By Katie Paul, Marwa Rashad and Celine Aswad
RIYADH/DUBAI (Reuters) - A decision to slash ministerial pay by a fifth reflects Saudi Arabia's resolve to nudge its citizens into tolerating a fall in living standards at a time of low oil prices.
Along with reductions unveiled on Monday that will affect all public sector workers, the cuts also flag to financial markets before a debut sovereign bond issue that the oil exporter is committed to budget discipline.
The measures appear largely to formalize savings introduced ad hoc in parts of the state apparatus since last year, but their announcement on state media, which gave an official start date of Oct 1., is not without political risk.
In a country that has no elections and where political legitimacy rests partly on distribution of oil revenue, the ability of citizens to adapt to reforms aimed at reducing oil dependence and improving self-reliance is crucial for stability.
Some Saudis appeared prepared to accept austerity following the signal that ministers would share the pain.
"Most of my colleagues are furious, but I see it as normal at such times," said Fahad, 27, a post office worker, who said his monthly take-home pay, including benefits, would fall to 4,800 riyals ($1,280) from 6,000. "The country has given us a lot in the past and it is our duty to show solidarity now."
However, with about two thirds of working Saudis employed by the state, scepticism surfaced on social media. "The beginning of the end!" tweeted a writer using the name Nashat Haider. "Not a rise in efficiency, it's a rise in poverty" wrote Alsheikhah Madawi.
The ruling Al Saud family has often hesitated to enact reforms that may stir unrest among Saudis, but with oil prices stubbornly low, it is now pushing changes to revitalize the private sector, slim the state, and get more Saudis into work.
A lack of taxes, a big public sector, subsidized fuel and abundant government spending are benefits that officials have long cautioned are unaffordable, yet are seen as a right by many citizens because of the kingdom's high oil output.
But energy prices have plummeted since mid-2014, causing steep declines in income and putting economic growth at risk.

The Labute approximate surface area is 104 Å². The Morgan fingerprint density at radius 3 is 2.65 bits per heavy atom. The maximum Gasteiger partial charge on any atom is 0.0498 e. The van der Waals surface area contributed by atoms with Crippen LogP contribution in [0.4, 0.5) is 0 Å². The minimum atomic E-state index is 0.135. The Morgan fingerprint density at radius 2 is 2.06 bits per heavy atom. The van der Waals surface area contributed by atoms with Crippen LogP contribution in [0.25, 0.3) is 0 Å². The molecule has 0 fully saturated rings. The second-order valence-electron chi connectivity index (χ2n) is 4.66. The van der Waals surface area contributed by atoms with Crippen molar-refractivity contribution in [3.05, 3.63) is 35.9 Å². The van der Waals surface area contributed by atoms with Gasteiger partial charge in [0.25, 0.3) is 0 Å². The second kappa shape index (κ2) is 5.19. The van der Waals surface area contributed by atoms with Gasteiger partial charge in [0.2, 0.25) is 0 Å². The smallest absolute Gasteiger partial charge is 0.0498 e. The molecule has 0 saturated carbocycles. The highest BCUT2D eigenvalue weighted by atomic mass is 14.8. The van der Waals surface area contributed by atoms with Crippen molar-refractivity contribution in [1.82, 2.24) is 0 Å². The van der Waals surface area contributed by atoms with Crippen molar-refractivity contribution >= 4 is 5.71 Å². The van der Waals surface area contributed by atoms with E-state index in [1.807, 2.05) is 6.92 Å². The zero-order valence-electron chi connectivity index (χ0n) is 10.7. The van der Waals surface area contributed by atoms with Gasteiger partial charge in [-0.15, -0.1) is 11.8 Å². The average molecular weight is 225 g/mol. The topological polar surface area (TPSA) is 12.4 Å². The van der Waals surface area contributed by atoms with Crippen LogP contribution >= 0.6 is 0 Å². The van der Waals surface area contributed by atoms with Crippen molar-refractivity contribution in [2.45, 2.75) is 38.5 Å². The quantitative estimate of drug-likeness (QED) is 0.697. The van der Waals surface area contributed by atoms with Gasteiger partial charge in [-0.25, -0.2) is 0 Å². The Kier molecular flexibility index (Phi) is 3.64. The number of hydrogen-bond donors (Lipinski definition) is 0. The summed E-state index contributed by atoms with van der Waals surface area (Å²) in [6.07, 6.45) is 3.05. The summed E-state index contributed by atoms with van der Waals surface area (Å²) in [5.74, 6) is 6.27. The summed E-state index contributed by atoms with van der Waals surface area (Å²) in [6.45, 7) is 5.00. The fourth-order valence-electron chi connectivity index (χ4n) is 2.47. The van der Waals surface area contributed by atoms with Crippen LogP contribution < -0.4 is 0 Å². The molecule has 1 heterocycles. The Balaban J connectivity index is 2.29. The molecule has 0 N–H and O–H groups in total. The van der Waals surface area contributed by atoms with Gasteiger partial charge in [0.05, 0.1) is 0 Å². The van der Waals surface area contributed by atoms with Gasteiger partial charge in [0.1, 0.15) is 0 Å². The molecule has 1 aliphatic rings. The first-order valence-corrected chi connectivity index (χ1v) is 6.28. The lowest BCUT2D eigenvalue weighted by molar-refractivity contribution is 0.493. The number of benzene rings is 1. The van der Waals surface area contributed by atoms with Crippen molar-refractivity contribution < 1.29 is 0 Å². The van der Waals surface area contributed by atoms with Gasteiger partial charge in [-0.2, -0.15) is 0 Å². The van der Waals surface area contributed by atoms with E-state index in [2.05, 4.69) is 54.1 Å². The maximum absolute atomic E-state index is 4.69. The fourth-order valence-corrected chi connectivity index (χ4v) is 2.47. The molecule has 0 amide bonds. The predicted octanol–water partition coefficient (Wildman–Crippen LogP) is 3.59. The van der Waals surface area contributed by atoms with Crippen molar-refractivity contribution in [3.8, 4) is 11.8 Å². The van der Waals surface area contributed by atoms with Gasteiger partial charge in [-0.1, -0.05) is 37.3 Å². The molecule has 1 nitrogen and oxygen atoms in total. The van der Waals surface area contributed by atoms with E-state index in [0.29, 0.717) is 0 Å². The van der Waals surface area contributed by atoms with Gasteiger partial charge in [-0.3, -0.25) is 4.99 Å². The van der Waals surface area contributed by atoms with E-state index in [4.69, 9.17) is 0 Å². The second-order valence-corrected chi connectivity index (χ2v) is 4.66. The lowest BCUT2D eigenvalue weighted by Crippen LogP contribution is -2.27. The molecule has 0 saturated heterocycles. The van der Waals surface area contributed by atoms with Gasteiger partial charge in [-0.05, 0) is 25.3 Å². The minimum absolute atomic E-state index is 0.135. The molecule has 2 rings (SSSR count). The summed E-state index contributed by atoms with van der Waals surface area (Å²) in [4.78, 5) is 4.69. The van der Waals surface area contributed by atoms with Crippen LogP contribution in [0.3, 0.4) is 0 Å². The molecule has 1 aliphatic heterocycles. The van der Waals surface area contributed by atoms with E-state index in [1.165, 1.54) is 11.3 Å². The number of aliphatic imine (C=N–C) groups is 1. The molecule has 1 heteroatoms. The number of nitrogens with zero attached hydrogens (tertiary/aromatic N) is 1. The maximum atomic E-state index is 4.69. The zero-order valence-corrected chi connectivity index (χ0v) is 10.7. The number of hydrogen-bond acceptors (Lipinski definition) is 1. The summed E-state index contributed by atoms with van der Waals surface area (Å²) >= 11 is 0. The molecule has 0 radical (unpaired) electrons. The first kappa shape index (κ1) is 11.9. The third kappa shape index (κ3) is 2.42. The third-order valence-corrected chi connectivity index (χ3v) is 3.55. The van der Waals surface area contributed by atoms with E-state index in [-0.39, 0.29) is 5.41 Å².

It was unclear how far the steps will trim a budget deficit that reached a record $98 billion last year.
In any case the wage cuts for ministers and others "of ministerial rank", while unlikely to win big savings by themselves, appear specifically aimed at deflecting public anger by targeting those at the apex of society, economists said.
The foreign exchange, credit default swap and international bond markets were little moved by the news. But initial reaction on regional stock markets was negative, as traders concluded the cuts would curb consumers' disposable income. Saudi Arabia's main stock index <.TASI> closed down 3.8 percent.
"LISTEN AND OBEY"
Others on Twitter expressed their acceptance of the cuts to wages and other financial benefits that can form a large part of Saudi's overall income.
The hashtag "We are all today King Salman's sons" was trending, and the message "Listen and Obey", as the main duty of citizens towards their rulers, was widely shared.
Abdulaziz al-Askar, a legal adviser, tweeted that Saudis' ancestors swore allegiance to the Al Saud based on Islam and not on the basis of "allowances and bonuses".
Nawaf al-Otaibi, 42, who does civilian work for the Ministry of Defence, said the cuts would help to address long-term economic pressures and ease further sweeping reforms, which include the partial privatization of oil giant Saudi Aramco. Reduced benefits would result in belt-tightening, he suggested.
"I get about 20 to 30 percent of my total income from these extras, so I'll have to cut back on spending - maybe put off some plans for the future but mostly just cut back on daily spending for the family, on the kids, things like this," he said.
From an international perspective, the measures constitute a an attempt to convey the government's seriousness about tackling the budget deficit, economists say.
Apostolos Bantis, head of emerging market corporate credit research at Commerzbank, said the payroll and benefit cuts were "trying to send a signal to investors that the government is serious about reforms and that it's ready to even touch something sensitive and political".
"The government is trying to give a signal to the local population that they need to tighten their belts and that this is starting from the top."
NOTHING OFF LIMITS
Monica Malik, chief economist at Abu Dhabi Commercial Bank, said she estimated that savings from the cuts would amount to less than 1.5 percent of gross domestic product (GDP).
But she added that the message was stronger than the anticipated savings. "Nothing is off bounds for potential fiscal reforms and it shows ongoing momentum to narrow the fiscal deficit. This is especially ahead of the expected international bond issuance," she said.
NCB Capital estimated allowances accounted for about a quarter of the government's total salary bill last year, which was 38 percent of its overall budget of about $260 billion. But it is not known how far the latest measures will curb government spending on allowances, which Saudis say are many and varied.
More substantial ways of plugging the budget gap include a $10 billion loan obtained from international banks in May and Saudi Arabia's debut international bond issue expected in October. Bankers expect it to be worth a minimum of $10 billion.
The central bank said on Sunday it had decided to inject around 20 billion riyals in time deposits into the banking system and introduced two new maturity periods for repurchase agreements, aiming to help boost financial stability in the local market.
(Reporting by Marwa Rashad, Katie Paul, Reem Shamseddine, Tom Arnold, Celine Aswad, Davide Barbuscia, Editing by William Maclean and David Stamp)